Wednesday, 26 May 2010

Rhubarb Kuchen

Breakfast Baking.  Something I can rarely be bothered to do - I'd always rather plump for an extra half-hour in bed, and settle for a bowl of cereal.  But last weekend was different.  The weather was hot, really hot, and somehow as soon as I woke up and saw the sun shining outside, I couldn't stay in bed.  On Saturday morning we ate breakfast in the garden, enjoying the sunshine before it got too warm (yes, I know it's hard to believe, but I am still in England!), and this set me thinking that breakfast in the sun is a great occasion and should be celebrated.

Finding some slightly out-of-date packets of dried yeast, plus feeling guilty about the rhubarb that was languishing in the bottom of the fridge spurred me on to search through How to Be a Domestic Goddess, my favourite Nigella book...  I had a recollection of some kind of yeasted cake, or sweet bread, that used rhubarb - and there it was.

Kuchen is German for 'cake' but this is really a hybrid cake/bread recipe.  I did as Nigella suggested and made up the rich dough recipe the night before, leaving it in the fridge to rise slowly overnight.  I was a bit sceptical that this would work actually, but sure enough in the morning it had doubled in size.  I brought it out of the fridge, pressed it into the tin and left it to come up to room temperature while I made the topping.  The dough becomes easier to stretch as it warms up, so I didn't force it while it was fridge-cold.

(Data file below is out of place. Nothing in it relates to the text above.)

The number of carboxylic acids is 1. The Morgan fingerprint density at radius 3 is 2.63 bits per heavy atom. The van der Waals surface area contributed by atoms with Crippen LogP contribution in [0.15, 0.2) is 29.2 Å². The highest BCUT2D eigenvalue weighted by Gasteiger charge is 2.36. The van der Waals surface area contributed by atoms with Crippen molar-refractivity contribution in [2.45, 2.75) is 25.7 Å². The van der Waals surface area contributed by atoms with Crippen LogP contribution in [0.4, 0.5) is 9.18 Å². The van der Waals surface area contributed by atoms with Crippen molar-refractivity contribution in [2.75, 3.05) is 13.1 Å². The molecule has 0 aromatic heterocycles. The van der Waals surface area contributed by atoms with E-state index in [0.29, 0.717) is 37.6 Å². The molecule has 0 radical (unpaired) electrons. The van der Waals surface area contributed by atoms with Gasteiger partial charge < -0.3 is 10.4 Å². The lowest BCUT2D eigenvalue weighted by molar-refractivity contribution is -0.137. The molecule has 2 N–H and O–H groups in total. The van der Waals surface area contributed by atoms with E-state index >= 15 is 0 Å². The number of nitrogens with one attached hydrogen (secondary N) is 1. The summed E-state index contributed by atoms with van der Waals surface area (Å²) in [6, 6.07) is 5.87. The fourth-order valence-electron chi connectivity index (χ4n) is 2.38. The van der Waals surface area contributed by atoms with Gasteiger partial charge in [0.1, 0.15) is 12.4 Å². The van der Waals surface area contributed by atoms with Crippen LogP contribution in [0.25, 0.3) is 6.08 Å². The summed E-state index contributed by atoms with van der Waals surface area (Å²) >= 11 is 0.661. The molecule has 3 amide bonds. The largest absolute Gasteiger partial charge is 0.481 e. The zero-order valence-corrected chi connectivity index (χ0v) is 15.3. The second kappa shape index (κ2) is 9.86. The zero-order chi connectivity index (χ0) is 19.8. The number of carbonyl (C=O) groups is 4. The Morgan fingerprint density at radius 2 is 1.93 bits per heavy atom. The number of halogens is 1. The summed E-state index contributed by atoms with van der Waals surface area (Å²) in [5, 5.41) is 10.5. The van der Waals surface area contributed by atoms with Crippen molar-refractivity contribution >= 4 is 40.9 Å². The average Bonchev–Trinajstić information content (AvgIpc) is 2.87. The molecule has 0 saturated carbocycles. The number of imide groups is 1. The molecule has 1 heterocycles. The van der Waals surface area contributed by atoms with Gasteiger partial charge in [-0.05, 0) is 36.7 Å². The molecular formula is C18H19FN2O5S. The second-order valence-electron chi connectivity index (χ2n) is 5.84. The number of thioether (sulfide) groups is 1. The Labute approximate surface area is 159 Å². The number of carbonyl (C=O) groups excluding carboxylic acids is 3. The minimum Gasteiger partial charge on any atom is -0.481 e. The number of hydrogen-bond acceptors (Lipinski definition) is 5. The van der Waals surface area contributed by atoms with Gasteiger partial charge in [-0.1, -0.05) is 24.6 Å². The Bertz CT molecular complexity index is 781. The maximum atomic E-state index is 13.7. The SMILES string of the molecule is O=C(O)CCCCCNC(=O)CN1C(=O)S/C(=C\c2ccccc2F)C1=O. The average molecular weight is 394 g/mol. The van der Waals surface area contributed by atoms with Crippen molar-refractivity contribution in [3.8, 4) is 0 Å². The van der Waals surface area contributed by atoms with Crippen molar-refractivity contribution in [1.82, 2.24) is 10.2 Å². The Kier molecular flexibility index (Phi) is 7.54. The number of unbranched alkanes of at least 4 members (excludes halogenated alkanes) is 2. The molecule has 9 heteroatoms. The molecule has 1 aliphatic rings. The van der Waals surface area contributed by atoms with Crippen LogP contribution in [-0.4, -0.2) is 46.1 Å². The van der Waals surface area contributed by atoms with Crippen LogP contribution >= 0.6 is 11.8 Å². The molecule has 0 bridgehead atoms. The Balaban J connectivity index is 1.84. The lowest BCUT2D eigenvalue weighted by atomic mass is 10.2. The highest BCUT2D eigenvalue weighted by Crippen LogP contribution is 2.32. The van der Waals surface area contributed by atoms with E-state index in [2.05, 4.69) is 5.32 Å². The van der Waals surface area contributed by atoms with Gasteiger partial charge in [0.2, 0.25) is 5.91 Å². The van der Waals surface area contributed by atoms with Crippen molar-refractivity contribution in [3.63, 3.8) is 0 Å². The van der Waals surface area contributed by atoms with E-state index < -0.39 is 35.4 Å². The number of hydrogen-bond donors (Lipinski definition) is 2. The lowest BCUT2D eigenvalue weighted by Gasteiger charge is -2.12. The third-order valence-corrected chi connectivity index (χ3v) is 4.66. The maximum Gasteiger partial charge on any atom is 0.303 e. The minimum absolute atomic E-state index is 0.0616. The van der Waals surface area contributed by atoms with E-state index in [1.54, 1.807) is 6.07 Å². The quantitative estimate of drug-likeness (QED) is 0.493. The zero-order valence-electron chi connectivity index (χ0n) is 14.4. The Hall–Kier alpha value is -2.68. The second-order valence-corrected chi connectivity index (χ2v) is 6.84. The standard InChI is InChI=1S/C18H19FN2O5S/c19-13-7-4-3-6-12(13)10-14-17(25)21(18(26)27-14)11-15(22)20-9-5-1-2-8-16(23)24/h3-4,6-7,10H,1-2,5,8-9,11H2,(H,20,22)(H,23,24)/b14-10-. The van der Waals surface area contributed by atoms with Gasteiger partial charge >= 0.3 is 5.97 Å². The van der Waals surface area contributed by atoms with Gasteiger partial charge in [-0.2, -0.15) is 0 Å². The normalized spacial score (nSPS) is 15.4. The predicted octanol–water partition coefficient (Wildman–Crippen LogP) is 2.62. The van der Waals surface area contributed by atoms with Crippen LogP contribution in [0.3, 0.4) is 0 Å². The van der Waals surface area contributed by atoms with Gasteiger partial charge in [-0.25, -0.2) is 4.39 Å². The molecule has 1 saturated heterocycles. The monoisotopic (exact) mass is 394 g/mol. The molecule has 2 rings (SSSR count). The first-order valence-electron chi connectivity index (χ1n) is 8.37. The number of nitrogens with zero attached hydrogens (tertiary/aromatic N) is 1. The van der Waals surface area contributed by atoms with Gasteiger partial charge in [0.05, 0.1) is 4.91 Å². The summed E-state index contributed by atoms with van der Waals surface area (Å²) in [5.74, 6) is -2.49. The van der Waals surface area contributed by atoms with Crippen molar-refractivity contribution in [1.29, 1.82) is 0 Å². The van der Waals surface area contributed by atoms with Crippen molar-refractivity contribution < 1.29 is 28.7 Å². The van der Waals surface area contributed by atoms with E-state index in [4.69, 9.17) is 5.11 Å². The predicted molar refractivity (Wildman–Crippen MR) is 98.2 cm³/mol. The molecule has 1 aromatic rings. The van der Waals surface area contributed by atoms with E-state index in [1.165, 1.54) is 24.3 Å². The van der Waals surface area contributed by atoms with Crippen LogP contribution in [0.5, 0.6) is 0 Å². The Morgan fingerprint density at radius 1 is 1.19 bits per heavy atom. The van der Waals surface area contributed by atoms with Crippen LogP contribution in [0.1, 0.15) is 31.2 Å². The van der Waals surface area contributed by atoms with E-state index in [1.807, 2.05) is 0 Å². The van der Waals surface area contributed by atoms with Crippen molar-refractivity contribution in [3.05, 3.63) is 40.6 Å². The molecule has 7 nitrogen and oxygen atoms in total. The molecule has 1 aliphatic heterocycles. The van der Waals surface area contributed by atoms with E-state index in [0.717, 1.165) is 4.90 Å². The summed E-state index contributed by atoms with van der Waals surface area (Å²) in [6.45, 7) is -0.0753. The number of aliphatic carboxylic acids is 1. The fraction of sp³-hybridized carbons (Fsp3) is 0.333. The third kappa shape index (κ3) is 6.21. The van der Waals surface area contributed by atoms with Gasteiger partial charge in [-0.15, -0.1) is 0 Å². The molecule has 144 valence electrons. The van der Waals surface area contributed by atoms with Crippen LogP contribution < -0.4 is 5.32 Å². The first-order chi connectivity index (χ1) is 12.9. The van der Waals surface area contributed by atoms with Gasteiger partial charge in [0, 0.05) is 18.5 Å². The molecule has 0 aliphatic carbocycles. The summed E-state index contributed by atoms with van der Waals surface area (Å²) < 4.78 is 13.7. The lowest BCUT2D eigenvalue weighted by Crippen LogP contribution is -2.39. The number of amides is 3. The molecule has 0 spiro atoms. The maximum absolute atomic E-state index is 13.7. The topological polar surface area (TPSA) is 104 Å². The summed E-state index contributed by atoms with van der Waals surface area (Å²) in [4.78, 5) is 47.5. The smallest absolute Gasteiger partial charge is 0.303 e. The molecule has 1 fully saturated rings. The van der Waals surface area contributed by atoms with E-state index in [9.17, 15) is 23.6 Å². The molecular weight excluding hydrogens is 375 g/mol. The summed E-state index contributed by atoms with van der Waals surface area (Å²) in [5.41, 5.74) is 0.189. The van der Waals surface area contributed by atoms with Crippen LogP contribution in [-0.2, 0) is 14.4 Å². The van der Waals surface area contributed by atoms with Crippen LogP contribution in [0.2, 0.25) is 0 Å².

I didn't have quite the required weight of rhubarb, so added some strawberries to make it up - rhubarb and strawberry are a great combination of flavours.

I also didn't want to make the crumble topping (just one step too far on a Sunday morning!) so sprinkled over some flaked almonds instead.

A mere hour or so after getting out of bed, this was baked and ready to eat.  The dough was browned and puffy, and the fruits had oozed their sugary juices over the kuchen and into the pan.